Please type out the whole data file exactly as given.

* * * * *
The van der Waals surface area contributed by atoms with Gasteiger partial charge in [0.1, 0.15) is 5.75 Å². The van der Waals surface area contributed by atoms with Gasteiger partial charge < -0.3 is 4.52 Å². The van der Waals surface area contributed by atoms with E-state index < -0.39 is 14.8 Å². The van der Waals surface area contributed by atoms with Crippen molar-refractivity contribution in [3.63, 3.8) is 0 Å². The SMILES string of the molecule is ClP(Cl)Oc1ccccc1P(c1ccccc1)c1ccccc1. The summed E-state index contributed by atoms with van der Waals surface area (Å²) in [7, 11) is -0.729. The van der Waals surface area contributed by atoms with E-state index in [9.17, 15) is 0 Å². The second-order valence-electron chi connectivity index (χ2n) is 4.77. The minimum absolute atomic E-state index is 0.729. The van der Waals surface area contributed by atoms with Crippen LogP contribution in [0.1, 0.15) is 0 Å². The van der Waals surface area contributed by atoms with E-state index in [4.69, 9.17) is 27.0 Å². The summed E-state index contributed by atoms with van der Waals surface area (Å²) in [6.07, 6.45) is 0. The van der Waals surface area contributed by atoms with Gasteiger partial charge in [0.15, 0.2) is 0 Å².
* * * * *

The van der Waals surface area contributed by atoms with Gasteiger partial charge in [0.1, 0.15) is 5.75 Å². The van der Waals surface area contributed by atoms with Gasteiger partial charge < -0.3 is 4.52 Å². The van der Waals surface area contributed by atoms with E-state index < -0.39 is 14.8 Å². The van der Waals surface area contributed by atoms with Crippen molar-refractivity contribution in [3.63, 3.8) is 0 Å². The SMILES string of the molecule is ClP(Cl)Oc1ccccc1P(c1ccccc1)c1ccccc1. The summed E-state index contributed by atoms with van der Waals surface area (Å²) in [7, 11) is -0.729. The van der Waals surface area contributed by atoms with E-state index in [9.17, 15) is 0 Å². The second-order valence-electron chi connectivity index (χ2n) is 4.77. The minimum absolute atomic E-state index is 0.729. The van der Waals surface area contributed by atoms with Crippen LogP contribution in [0.1, 0.15) is 0 Å². The van der Waals surface area contributed by atoms with E-state index in [4.69, 9.17) is 27.0 Å². The summed E-state index contributed by atoms with van der Waals surface area (Å²) in [6.07, 6.45) is 0. The van der Waals surface area contributed by atoms with Gasteiger partial charge in [0.15, 0.2) is 0 Å².